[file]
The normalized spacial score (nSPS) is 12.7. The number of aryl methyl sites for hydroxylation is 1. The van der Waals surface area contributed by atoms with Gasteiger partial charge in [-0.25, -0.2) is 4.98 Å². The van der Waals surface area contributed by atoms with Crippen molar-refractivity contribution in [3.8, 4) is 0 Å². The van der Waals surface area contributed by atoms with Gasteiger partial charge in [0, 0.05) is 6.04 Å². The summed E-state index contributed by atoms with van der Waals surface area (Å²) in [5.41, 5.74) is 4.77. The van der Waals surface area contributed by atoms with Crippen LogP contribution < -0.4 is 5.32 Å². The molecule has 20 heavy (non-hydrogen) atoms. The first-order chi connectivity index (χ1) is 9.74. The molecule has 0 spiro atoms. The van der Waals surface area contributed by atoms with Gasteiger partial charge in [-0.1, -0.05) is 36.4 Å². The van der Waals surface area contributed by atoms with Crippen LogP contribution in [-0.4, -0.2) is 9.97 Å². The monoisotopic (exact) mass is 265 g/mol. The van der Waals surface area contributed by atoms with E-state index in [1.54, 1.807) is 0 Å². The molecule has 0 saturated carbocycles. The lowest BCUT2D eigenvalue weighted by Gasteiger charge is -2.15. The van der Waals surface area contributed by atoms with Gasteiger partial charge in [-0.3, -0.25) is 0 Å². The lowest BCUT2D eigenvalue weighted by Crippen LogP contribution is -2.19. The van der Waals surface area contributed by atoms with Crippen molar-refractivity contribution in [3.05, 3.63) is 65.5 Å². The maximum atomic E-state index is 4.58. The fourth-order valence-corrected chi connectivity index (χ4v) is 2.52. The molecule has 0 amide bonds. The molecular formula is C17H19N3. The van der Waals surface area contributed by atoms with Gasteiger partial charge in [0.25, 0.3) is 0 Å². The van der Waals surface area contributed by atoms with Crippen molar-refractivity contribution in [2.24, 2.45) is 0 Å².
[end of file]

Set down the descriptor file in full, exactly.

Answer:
The normalized spacial score (nSPS) is 12.7. The number of aryl methyl sites for hydroxylation is 1. The van der Waals surface area contributed by atoms with Gasteiger partial charge in [-0.25, -0.2) is 4.98 Å². The van der Waals surface area contributed by atoms with Crippen molar-refractivity contribution in [3.8, 4) is 0 Å². The van der Waals surface area contributed by atoms with Gasteiger partial charge in [0, 0.05) is 6.04 Å². The summed E-state index contributed by atoms with van der Waals surface area (Å²) in [5.41, 5.74) is 4.77. The van der Waals surface area contributed by atoms with Crippen LogP contribution < -0.4 is 5.32 Å². The molecule has 20 heavy (non-hydrogen) atoms. The first-order chi connectivity index (χ1) is 9.74. The molecule has 0 spiro atoms. The van der Waals surface area contributed by atoms with Gasteiger partial charge in [-0.1, -0.05) is 36.4 Å². The van der Waals surface area contributed by atoms with Crippen LogP contribution in [-0.4, -0.2) is 9.97 Å². The monoisotopic (exact) mass is 265 g/mol. The van der Waals surface area contributed by atoms with E-state index in [1.54, 1.807) is 0 Å². The molecule has 0 saturated carbocycles. The lowest BCUT2D eigenvalue weighted by Gasteiger charge is -2.15. The van der Waals surface area contributed by atoms with Gasteiger partial charge in [-0.3, -0.25) is 0 Å². The lowest BCUT2D eigenvalue weighted by Crippen LogP contribution is -2.19. The van der Waals surface area contributed by atoms with Crippen molar-refractivity contribution in [3.05, 3.63) is 65.5 Å². The maximum atomic E-state index is 4.58. The fourth-order valence-corrected chi connectivity index (χ4v) is 2.52. The molecule has 0 amide bonds. The molecular formula is C17H19N3. The van der Waals surface area contributed by atoms with Gasteiger partial charge in [0.25, 0.3) is 0 Å². The van der Waals surface area contributed by atoms with Crippen molar-refractivity contribution in [2.24, 2.45) is 0 Å².